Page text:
WIND AND RAIN

Posted on Posted in Breedloves's Folk Songs
  • WIND AND RAIN
    “Wind And Rain” is a classic and very famous murder ballad. Before people get all bent
    out of shape, let me point out that this is one of the most popular songs of all time. It has
    been found throughout Britain, and in at least eighteen songbooks from the United States.
    There are literally hundreds of versions known. My record collection contains five
    different tunes for it, and that’s just a handful of those that are known. Francis James
    Child, who made the first attempt to catalog versions of the song (he knew some thirty
    different texts), gave the piece the generic title “The Twa Sisters” (many of the oldest
    versions are in Scots dialect). The oldest dated version was printed in 1656. Other titles
    for the piece are common, e.g. “The Cruel Sister”, “Binnorie”, “Rollin’ a-Rollin”. “The
    Wind And Rain” seems to be a primarily American version.
    Almost none of the versions in existence today preserve the full story, but it seems to
    have run something like this: A young knight came to court the daughters of an old lord.
    (Most accounts say there were three daughters, but the middle daughter never does
    anything, so we can ignore her.) After spending some time with the oldest daughter, the
    knight decided that “his natural choice was the young and fair.” (I guess the Political
    Correctness movement didn’t have much clout in sixteenth century Northumbria.) The
    oldest sister was not so easily defeated. She invited the younger sister to walk with her by
    a stream. Once there, she pushed her sister into the brook. When the younger sister
    begged for help, the elder revealed her true colors: “I’ll neither lend you my hand nor
    glove, but I will have your own true love.” So what could the younger sister do but float
    downstream? Eventually her body washed up in the miller’s pond. (In some accounts, the
    miller came down while she was still alive, stole her engagement ring, and pushed her
    back into the water.) A wandering minstrel came by and found the body, and (don’t ask
    me why) used it to make a harp or fiddle. The hair provided strings, the breastbone the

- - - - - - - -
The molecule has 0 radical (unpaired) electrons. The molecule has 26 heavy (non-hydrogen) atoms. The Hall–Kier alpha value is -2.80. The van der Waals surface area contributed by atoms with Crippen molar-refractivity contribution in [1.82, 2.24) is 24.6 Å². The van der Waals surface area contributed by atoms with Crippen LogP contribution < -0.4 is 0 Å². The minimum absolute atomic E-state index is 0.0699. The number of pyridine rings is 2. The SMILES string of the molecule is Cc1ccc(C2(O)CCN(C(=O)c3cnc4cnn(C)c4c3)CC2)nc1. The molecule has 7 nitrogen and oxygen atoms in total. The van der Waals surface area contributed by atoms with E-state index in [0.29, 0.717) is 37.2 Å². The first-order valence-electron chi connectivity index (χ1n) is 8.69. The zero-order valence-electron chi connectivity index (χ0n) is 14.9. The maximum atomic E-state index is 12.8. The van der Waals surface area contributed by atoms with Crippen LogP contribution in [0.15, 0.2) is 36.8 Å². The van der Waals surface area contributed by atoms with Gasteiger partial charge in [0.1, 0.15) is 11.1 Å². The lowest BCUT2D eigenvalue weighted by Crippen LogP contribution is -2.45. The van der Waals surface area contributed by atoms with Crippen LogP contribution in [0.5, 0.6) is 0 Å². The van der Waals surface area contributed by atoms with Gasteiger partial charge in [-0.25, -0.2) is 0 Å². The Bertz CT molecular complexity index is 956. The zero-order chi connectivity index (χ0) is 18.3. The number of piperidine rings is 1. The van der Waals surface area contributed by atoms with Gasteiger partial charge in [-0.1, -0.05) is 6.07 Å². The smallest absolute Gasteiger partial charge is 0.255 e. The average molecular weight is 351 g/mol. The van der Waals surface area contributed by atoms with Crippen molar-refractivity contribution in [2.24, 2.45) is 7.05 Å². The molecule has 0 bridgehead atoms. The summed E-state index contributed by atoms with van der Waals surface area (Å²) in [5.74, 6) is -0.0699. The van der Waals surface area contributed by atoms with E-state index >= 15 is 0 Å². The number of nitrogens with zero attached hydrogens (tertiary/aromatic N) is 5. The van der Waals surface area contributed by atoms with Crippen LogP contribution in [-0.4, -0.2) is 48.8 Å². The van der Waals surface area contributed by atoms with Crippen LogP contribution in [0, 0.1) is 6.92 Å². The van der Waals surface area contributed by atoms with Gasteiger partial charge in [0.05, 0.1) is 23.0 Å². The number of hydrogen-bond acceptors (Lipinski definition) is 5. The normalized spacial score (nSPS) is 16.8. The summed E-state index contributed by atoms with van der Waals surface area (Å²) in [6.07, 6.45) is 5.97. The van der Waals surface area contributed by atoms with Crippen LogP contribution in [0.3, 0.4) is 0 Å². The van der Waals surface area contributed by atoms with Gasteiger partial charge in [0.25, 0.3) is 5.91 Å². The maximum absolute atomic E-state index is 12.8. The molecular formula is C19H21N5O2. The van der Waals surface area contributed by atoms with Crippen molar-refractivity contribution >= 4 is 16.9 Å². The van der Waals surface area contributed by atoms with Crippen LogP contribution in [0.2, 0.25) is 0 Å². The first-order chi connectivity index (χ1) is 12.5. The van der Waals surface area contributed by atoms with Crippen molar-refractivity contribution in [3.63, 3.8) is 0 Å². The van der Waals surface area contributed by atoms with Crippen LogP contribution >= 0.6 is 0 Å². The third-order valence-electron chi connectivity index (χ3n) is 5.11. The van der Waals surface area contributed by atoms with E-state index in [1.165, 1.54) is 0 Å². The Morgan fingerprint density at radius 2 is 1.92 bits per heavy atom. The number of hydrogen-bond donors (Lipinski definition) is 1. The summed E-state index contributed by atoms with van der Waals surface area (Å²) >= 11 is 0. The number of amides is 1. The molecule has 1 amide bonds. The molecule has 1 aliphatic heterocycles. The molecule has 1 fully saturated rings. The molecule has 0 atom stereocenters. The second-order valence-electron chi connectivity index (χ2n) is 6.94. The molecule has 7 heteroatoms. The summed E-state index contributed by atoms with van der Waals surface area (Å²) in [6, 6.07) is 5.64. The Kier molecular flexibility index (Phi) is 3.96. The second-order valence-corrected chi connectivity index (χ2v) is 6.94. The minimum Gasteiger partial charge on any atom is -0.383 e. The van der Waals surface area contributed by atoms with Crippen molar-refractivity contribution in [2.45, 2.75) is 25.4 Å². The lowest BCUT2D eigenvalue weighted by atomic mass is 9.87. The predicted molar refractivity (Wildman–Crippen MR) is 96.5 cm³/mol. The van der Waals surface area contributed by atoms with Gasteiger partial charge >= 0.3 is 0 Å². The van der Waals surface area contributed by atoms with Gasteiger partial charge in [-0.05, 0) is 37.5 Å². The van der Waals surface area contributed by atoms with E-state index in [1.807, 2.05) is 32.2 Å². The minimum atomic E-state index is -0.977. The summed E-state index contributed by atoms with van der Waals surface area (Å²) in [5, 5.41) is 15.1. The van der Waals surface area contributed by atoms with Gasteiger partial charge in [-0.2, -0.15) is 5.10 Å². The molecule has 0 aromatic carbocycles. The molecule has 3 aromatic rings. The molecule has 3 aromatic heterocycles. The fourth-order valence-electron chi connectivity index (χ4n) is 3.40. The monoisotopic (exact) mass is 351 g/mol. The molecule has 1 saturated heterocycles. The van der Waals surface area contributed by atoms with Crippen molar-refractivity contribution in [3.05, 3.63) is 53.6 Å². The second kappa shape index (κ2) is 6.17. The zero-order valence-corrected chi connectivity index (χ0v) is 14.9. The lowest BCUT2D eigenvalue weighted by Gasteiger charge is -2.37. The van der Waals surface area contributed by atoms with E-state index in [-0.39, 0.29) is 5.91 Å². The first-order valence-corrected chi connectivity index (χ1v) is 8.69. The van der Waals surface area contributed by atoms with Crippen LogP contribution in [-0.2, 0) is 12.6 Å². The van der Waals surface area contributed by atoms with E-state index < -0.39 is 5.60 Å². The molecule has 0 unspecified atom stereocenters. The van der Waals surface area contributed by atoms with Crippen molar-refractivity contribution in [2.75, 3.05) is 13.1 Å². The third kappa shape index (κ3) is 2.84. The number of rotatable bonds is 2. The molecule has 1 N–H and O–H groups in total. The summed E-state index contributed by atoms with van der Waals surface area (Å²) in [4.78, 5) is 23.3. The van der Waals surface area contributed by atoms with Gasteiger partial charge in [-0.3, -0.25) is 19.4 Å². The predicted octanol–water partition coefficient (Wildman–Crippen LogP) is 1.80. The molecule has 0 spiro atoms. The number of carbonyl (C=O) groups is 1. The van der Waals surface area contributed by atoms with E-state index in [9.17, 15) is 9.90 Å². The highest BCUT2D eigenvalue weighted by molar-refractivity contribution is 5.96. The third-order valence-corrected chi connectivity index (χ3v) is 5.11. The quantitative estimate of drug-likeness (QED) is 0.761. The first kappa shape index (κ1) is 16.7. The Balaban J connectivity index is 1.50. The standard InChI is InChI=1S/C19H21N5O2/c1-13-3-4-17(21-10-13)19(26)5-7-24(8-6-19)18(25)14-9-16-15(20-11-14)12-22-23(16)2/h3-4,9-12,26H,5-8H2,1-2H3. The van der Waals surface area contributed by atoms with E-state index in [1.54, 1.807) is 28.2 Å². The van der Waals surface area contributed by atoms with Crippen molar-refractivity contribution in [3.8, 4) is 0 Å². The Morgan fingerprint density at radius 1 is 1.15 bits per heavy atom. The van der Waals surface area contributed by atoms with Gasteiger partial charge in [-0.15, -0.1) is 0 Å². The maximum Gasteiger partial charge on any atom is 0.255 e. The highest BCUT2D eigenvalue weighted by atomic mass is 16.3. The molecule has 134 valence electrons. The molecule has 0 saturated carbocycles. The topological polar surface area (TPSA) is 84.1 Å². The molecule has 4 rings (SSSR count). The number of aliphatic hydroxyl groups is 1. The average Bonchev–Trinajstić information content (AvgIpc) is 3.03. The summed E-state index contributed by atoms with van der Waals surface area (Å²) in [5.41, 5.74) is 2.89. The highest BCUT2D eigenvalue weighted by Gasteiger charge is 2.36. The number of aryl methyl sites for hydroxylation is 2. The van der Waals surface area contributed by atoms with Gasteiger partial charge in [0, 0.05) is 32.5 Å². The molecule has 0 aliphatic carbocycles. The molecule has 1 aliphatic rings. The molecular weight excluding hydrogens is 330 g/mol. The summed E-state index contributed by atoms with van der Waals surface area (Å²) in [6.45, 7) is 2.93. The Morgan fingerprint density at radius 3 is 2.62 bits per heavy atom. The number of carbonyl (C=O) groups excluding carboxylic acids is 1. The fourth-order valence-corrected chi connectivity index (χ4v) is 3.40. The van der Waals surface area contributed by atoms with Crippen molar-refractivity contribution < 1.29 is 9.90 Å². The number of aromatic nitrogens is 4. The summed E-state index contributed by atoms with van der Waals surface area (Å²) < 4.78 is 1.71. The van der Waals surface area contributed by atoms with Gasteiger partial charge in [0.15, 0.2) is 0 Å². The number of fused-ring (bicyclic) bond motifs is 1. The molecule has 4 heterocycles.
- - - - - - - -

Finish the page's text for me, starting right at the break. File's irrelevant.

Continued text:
frame, and so on. He then headed off to play at a wedding — the wedding of the older
    sister and the courting knight. While there, the harp sings out the story of her murder. The
    murdering sister was found out, and they all either died or lived happily ever after.
    There were two sisters came walkin’ down the stream
    Oh the wind and rain
    The one behind pushed the other one in
    Cryin’ oh the dreadful wind and rain
    Johnny gave the youngest a gay gold ring
    Oh the wind and rain
    Didn’t give the oldest one anything
    Cryin’ oh the dreadful wind and rain
    They pushed her into the river to drown
    Oh the wind and rain
    And watched her as she floated down
    Cryin’ oh the dreadful wind and rain
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    Floated ’till she came to a miller’s pond
    Oh the wind and rain
    Mama oh father there swims a swan ( note 1 )
    Cryin’ oh the dreadful wind and rain
    The miller pushed her out with a fishing hook ( note 2 )
    Oh the wind and rain
    Drew that fair maid from the brook ( note 3 )
    Cryin’ oh the dreadful wind and rain
    He left her on the banks to dry
    Cryin’ oh the wind and rain
    And a fiddlin’ fool come passing by
    Cryin’ oh the dreadful wind and rain
    Out of the woods came a fidder fair
    Oh the wind and rain
    Took thirty strands of her long yellow hair
    Cryin’ oh the dreadful wind and rain
    And he made a fiddle bow of her long yellow hair
    Oh the wind and rain
    He made a fiddle bow of her long yellow hair
    Cryin’ oh the dreadful wind and rain
    He made fiddle pegs of her long finger bones
    Oh the wind and rain
    He made fiddle pegs of her long finger bones
    Cryin’ oh the dreadful wind and rain
    And he made a little fiddle of her breast bone
    Oh the wind and rain
    The sound could melt a heart of stone
    Cryin’ oh the dreadful wind and rain
    And the only tune that the fiddle would play
    Was oh the wind and rain
    The only tune that the fiddle would play
    Was oh the dreadful wind and rain